Are Instant Noodles Harming Your Heart?
New study suggests classic snack is linked to heart disease and stroke.
Headlines this week must be striking fear in the hearts of college students everywhere: Instant noodles are allegedly tied to heart risk. A new study from researchers in South Korea found that the consumption of instant noodles at least twice per week was associated with a 68 percent increase in risk of metabolic syndrome, which increases risk of coronary artery disease—but only in women. No increased risk was observed in men.
Researchers relied on self-reported dietary data, which has been criticized for lack of reliability. The study’s lead author suggested that the gender disparity could be “because women report their diet more accurately or because postmenopausal women are more sensitive to the dietary effect of carbohydrates, sodium and saturated fat.”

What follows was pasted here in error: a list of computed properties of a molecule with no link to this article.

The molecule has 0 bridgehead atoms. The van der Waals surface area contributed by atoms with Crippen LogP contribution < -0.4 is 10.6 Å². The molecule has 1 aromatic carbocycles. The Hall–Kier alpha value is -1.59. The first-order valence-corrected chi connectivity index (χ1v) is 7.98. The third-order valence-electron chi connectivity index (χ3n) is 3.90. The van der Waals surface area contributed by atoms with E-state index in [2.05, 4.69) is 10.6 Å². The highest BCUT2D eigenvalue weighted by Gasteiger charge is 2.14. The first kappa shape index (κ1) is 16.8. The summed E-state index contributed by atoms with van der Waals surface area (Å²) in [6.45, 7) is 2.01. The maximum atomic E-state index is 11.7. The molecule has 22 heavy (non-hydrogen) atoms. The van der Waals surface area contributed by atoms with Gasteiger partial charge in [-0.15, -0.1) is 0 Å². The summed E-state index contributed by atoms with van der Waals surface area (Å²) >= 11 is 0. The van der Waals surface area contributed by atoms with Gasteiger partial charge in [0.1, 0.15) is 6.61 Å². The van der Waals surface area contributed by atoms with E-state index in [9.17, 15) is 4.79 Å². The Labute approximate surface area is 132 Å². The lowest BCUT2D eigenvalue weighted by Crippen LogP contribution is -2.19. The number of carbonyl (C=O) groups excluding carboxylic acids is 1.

One researcher took the study’s findings even further, claiming that what’s actually causing the health problems in women is Bisphenol-A (BPA) in food packaging. The study’s author cited research that claims BPA can interfere with female hormones—research that’s been rejected by major health regulatory bodies like the U.S. Food and Drug Administration.
So take these findings with a grain of salt. If instant noodles hold a special place in your heart, there’s nothing to suggest your beloved snack is uniquely dangerous to it.